Young girls who marry before the age of 18 have a greater chance of becoming victims of intimate partner violence than those who marry at an older age. This is especially true when the age gap between the child bride and spouse is large.

“Child marriage marks an abrupt and often violent introduction to sexual relations,” says Claudia Garcia Moreno, M.D., of WHO, a leading expert in violence against women. “The young girls are powerless to refuse sex and lack the resources or legal and social support to leave an abusive marriage.”

 
A complex issue with deep roots

Child marriage, which has existed for centuries, is a complex issue, rooted deeply in gender inequality, tradition and poverty. The practice is most common in rural and impoverished areas, where prospects for girls can be limited. In many cases, parents arrange these marriages and young girls have no choice.

Poor families marry off young daughters to reduce the number of children they need to feed, clothe and educate. In some cultures, a major incentive is the price prospective husbands will pay for young brides.

Social pressures within a community can lead families to wed young children. For example, some cultures believe marrying girls before they reach puberty will bring blessings on families.

Some societies believe that early marriage will protect young girls from sexual attacks and violence and see it as a way to insure that their daughter will not become pregnant out of wedlock and bring dishonor to the family.

“Many faith leaders and their communities are already working to end child marriage and other forms of violence against children. Changing stubborn behavior is immensely challenging, so we must go further to positively influence beliefs and actions,” says Tim Costello, Chief Executive of World Vision Australia.

 
UN Millennium Development Goals

If child marriage is not properly addressed, UN Millennium Development Goals 4 & 5 – calling for a two-thirds reduction in the under-five mortality rate and a three-fourths reduction in the maternal deaths by 2015 – will not be met, says the UN.

The continued occurrence of child marriage has hindered the achievement of these MDGs, especially in sub-Saharan Africa and south Asia.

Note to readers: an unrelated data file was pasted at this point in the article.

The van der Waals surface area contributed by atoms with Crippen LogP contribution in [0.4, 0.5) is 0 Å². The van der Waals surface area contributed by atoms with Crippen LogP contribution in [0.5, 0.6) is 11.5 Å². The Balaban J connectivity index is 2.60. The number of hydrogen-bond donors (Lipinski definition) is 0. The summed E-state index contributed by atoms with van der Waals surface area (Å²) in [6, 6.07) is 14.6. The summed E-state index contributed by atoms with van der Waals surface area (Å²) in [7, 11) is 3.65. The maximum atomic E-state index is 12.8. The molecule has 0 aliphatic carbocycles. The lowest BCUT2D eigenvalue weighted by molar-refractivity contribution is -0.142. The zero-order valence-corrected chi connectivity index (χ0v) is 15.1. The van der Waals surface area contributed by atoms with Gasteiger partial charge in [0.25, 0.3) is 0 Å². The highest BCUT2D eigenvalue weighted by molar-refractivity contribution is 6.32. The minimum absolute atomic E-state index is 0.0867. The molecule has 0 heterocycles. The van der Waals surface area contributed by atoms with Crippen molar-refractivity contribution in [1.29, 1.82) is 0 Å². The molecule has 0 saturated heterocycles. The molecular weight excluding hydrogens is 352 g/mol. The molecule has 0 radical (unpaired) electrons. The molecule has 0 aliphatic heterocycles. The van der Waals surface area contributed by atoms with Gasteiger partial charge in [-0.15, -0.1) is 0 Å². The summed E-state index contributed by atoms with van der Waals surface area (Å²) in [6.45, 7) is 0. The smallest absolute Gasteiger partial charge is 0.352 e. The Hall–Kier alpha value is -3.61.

“I urge governments, community and religious leaders, civil society, the private sector, and families -especially men and boys – to do their part to let girls be girls, not brides,” says UN Secretary-General Ban Ki-moon.

Ending child marriage would also help countries achieve other MDGs aimed at eradicating poverty, achieving universal education and combating HIV/AIDS, malaria and other diseases, and should also figure within a renewed development agenda.

Strategies for ending child marriage recommended to the Commission on the Status of Women include legislature that increases the minimum age of marriage for girls to 18 years; providing equal access to quality primary and secondary education for both girls and boys; providing girls who are already married with schooling, employment, and livelihood skills, sexual and reproductive health information, and offering recourse from violence in the home; and addressing the root causes of child marriage, including poverty, gender inequality, and discrimination.

“The needs of adolescent girls were overlooked in the Millennium Development Goals; they must have a central place in any new goals set by the international community,” said Lakshmi Sundaram, Global Coordinator of Girls Not Brides.

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Source: WHO; Photo: Rajesh_India/Flickr/CC.
Disclaimer: This article does not necessarily reflect the views of AsianScientist or its staff.